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Let's Fly

by Christine L Hayes - 0 Comment(s)

PC 1122

The Airport, Calgary, Alberta, Canada (circa 1940s?)

Postcards from the Past, PC 1122

We’re pursuing the theme of Mavericks this season, partly because of our inaugural One Book One Calgary celebration and partly, I think, inspired by the results of our recent election, where Calgary voters surprised the world with their “maverick” choice for mayor. Interestingly enough, the mavericks I had in mind for this week’s blog entry, were the aviators; people who took to the skies when flying was still in its infancy. Reaching for a segue, I suppose I could mention that Mayor Nenshi wants very much to provide access to the Calgary airport by finding ways to build a tunnel under the new airport runway (well, it is a stretch, but…)

One of the first manned heavier than air flights in Calgary was a truly maverick operation. Two young men, Alf Lauder (15 years old) and J. Earle Young (12 years old) designed a kite like flier powered by a motorcycle engine. It would not lift off, however, so they borrowed a two-cylinder Buick car and towed the contraption and finally did manage to get it off the ground.

Prior to World War I, most flying in Calgary was done for entertainment. Fliers exhibited their skills at the Calgary Exhibition and at air shows. After the war, though, flying took off, so to speak, and Calgary, with its typical can-do attitude soon had an aircraft company, the McCall Aero Corporation Ltd which was founded by Freddie McCall in 1919. An Aero Club was established in 1926. This club trained more pilots under a scheme by the government of Canada that saw flying clubs earn $100 for every pilot’s certificate its graduates attained. Sixty people graduated from the ground school in 1928, with a girl at the head of the class.

Calgary served as an RCAF air base during the Second World War Lincoln Park air base was built. It housed the Number 3 Service Flying Training School and the Number 10 Repair Depot. One of the hangars currently houses the Calgary Farmers Market. Also during the war, Calgary’s municipal airport was leased to the RCAF. It was not returned to the city until 1949.

The history of flight in Calgary is as interesting as the rest of our rogue history. If you are interested in finding out more about flight in Calgary, join us during our Heritage Weekend, November 5, 6 and 7. We are hosting two aviation related programs. On Friday November 5 at 7:00 in the John Dutton Theatre at the Central Library, Stephane Guevremont, from the University of Calgary, will be talking about Calgary’s Forgotten Heroes: 403 Squadron. Another program for aviation buffs, From Triumph to Tragedy, F is for Freddie recounts the electrifying story of the Mosquito bomber that flew more missions than any other in WW2 with Richard De Boer. It is also in the John Dutton Theatre, on Saturday November 6 at 11:00. You can register for these or any of our other Heritage Weekend programs online at (click on Programs and then search either the name of the program or “heritage weekend” to see all of the programs). You can also register in person at your local branch or by telephone at 403-260-2620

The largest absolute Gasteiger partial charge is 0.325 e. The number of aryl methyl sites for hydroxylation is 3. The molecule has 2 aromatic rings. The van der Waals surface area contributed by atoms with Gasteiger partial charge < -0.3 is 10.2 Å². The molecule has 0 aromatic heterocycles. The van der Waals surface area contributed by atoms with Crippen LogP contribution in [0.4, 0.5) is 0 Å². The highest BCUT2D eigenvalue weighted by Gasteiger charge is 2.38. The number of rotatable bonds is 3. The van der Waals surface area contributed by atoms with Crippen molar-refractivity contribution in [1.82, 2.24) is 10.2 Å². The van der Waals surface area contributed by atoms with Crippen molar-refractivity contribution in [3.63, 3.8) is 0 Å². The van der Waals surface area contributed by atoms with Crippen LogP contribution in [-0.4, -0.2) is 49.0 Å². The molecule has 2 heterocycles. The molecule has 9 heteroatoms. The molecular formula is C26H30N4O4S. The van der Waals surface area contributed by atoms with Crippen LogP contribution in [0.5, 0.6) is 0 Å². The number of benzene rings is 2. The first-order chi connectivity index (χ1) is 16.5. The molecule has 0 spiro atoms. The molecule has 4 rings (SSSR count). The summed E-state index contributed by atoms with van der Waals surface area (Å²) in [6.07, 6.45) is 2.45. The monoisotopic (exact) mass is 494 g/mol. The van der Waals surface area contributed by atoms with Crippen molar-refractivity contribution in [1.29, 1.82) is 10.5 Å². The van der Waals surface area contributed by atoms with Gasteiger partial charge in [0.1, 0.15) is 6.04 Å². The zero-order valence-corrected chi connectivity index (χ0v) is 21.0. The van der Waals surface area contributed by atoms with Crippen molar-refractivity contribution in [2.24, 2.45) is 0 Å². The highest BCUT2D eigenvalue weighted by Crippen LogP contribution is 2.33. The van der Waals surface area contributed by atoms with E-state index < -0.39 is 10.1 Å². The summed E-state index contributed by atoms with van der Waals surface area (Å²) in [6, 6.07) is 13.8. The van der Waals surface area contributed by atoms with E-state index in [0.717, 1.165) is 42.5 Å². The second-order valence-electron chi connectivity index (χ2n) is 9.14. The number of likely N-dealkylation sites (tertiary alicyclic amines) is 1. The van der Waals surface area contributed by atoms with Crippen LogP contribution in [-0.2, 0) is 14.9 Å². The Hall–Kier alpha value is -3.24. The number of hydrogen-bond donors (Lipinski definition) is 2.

PC 1871

RCAF Photo 79, over Calgary, circa 1940s

Postcards from the Past, PC 1871

How did we get here?

by Christine L Hayes - 0 Comment(s)

City Plan, Mawson Report

Preliminary Town Planning Scheme

From the Mawson Report

Did you know that the Calgary Public Library's Community History and Family Heritage Room has a collection of over 300 maps relating to Calgary, Alberta and Canada?

We no longer have to think about paper maps as often as we once did. Now we can program coordinates into a GPS, and a friendly voice will help us reach our destination. (And as a bonus, you never have to try to fold a GPS to make it fit in the glove compartment!) Or you can go to Google Maps, enter an address, and instantly get driving instructions. You can even use Google Street View to zoom right in on a building or street for a better look, without ever leaving your chair.